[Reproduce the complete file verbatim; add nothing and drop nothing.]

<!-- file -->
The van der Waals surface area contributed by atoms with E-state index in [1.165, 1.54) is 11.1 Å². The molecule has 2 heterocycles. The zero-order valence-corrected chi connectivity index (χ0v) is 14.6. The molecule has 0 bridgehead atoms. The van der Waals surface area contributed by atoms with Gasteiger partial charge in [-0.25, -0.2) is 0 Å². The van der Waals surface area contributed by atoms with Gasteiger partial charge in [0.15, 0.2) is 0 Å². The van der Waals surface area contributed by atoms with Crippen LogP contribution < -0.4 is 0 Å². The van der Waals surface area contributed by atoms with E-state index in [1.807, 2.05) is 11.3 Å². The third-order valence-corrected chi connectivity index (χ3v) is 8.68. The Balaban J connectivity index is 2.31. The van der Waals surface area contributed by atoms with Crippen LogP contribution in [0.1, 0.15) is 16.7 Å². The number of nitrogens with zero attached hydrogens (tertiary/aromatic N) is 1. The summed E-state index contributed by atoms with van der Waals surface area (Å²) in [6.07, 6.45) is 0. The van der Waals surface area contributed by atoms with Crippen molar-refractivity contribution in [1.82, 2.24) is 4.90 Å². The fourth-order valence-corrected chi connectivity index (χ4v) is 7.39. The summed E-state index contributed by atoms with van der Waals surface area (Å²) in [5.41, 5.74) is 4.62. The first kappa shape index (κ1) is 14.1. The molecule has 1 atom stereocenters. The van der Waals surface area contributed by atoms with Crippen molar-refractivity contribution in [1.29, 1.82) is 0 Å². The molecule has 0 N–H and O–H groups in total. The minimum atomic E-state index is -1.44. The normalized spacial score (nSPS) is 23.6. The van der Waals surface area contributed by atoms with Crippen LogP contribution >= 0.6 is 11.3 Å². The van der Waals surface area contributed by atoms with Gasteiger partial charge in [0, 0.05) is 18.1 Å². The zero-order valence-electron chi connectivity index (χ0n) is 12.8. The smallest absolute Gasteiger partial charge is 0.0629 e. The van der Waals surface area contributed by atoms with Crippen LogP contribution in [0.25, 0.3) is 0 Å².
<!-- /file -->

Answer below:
The van der Waals surface area contributed by atoms with E-state index in [1.165, 1.54) is 11.1 Å². The molecule has 2 heterocycles. The zero-order valence-corrected chi connectivity index (χ0v) is 14.6. The molecule has 0 bridgehead atoms. The van der Waals surface area contributed by atoms with Gasteiger partial charge in [-0.25, -0.2) is 0 Å². The van der Waals surface area contributed by atoms with Gasteiger partial charge in [0.15, 0.2) is 0 Å². The van der Waals surface area contributed by atoms with Crippen LogP contribution < -0.4 is 0 Å². The van der Waals surface area contributed by atoms with E-state index in [1.807, 2.05) is 11.3 Å². The third-order valence-corrected chi connectivity index (χ3v) is 8.68. The Balaban J connectivity index is 2.31. The van der Waals surface area contributed by atoms with Crippen LogP contribution in [0.1, 0.15) is 16.7 Å². The number of nitrogens with zero attached hydrogens (tertiary/aromatic N) is 1. The summed E-state index contributed by atoms with van der Waals surface area (Å²) in [6.07, 6.45) is 0. The van der Waals surface area contributed by atoms with Crippen molar-refractivity contribution in [1.82, 2.24) is 4.90 Å². The fourth-order valence-corrected chi connectivity index (χ4v) is 7.39. The summed E-state index contributed by atoms with van der Waals surface area (Å²) in [5.41, 5.74) is 4.62. The first kappa shape index (κ1) is 14.1. The molecule has 1 atom stereocenters. The van der Waals surface area contributed by atoms with Crippen molar-refractivity contribution in [1.29, 1.82) is 0 Å². The molecule has 0 N–H and O–H groups in total. The minimum atomic E-state index is -1.44. The normalized spacial score (nSPS) is 23.6. The van der Waals surface area contributed by atoms with Crippen LogP contribution >= 0.6 is 11.3 Å². The van der Waals surface area contributed by atoms with Gasteiger partial charge in [0, 0.05) is 18.1 Å². The zero-order valence-electron chi connectivity index (χ0n) is 12.8. The smallest absolute Gasteiger partial charge is 0.0629 e. The van der Waals surface area contributed by atoms with Crippen LogP contribution in [0.25, 0.3) is 0 Å².